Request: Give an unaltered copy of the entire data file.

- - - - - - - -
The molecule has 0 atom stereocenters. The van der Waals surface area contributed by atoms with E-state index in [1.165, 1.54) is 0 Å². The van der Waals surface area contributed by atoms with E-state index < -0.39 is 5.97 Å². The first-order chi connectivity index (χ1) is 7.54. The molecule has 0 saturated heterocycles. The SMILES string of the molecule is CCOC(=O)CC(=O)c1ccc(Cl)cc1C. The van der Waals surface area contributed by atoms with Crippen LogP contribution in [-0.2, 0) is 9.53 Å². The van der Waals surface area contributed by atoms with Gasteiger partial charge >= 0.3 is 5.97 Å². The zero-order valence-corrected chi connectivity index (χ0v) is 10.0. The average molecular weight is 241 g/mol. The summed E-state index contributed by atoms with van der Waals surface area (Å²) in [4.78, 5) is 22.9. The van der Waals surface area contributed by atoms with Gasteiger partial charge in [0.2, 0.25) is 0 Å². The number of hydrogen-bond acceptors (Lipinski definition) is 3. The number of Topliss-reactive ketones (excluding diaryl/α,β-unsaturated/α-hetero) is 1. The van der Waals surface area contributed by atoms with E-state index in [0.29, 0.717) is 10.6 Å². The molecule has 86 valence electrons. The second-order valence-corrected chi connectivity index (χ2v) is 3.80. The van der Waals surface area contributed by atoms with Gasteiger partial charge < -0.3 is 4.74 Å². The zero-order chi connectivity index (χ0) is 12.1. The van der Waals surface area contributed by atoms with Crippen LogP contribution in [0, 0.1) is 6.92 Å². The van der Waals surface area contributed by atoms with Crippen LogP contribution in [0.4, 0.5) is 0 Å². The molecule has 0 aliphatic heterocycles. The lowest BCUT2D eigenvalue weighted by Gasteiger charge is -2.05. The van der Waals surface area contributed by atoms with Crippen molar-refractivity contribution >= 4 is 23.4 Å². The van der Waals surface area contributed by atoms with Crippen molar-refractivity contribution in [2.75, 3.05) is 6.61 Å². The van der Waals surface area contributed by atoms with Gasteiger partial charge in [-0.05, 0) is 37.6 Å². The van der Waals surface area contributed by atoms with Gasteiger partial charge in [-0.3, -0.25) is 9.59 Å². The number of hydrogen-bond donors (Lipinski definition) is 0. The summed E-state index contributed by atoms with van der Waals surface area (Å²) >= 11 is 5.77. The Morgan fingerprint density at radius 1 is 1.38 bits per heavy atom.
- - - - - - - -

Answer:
The molecule has 0 atom stereocenters. The van der Waals surface area contributed by atoms with E-state index in [1.165, 1.54) is 0 Å². The van der Waals surface area contributed by atoms with E-state index < -0.39 is 5.97 Å². The first-order chi connectivity index (χ1) is 7.54. The molecule has 0 saturated heterocycles. The SMILES string of the molecule is CCOC(=O)CC(=O)c1ccc(Cl)cc1C. The van der Waals surface area contributed by atoms with Crippen LogP contribution in [-0.2, 0) is 9.53 Å². The van der Waals surface area contributed by atoms with Gasteiger partial charge >= 0.3 is 5.97 Å². The zero-order valence-corrected chi connectivity index (χ0v) is 10.0. The average molecular weight is 241 g/mol. The summed E-state index contributed by atoms with van der Waals surface area (Å²) in [4.78, 5) is 22.9. The van der Waals surface area contributed by atoms with Gasteiger partial charge in [0.2, 0.25) is 0 Å². The number of hydrogen-bond acceptors (Lipinski definition) is 3. The number of Topliss-reactive ketones (excluding diaryl/α,β-unsaturated/α-hetero) is 1. The van der Waals surface area contributed by atoms with E-state index in [0.29, 0.717) is 10.6 Å². The molecule has 86 valence electrons. The second-order valence-corrected chi connectivity index (χ2v) is 3.80. The van der Waals surface area contributed by atoms with Gasteiger partial charge < -0.3 is 4.74 Å². The zero-order chi connectivity index (χ0) is 12.1. The van der Waals surface area contributed by atoms with Crippen LogP contribution in [0, 0.1) is 6.92 Å². The van der Waals surface area contributed by atoms with Crippen LogP contribution in [0.4, 0.5) is 0 Å². The molecule has 0 aliphatic heterocycles. The lowest BCUT2D eigenvalue weighted by Gasteiger charge is -2.05. The van der Waals surface area contributed by atoms with Crippen molar-refractivity contribution >= 4 is 23.4 Å². The van der Waals surface area contributed by atoms with Crippen molar-refractivity contribution in [2.75, 3.05) is 6.61 Å². The van der Waals surface area contributed by atoms with Gasteiger partial charge in [-0.05, 0) is 37.6 Å². The van der Waals surface area contributed by atoms with Gasteiger partial charge in [-0.3, -0.25) is 9.59 Å². The number of hydrogen-bond donors (Lipinski definition) is 0. The summed E-state index contributed by atoms with van der Waals surface area (Å²) >= 11 is 5.77. The Morgan fingerprint density at radius 1 is 1.38 bits per heavy atom.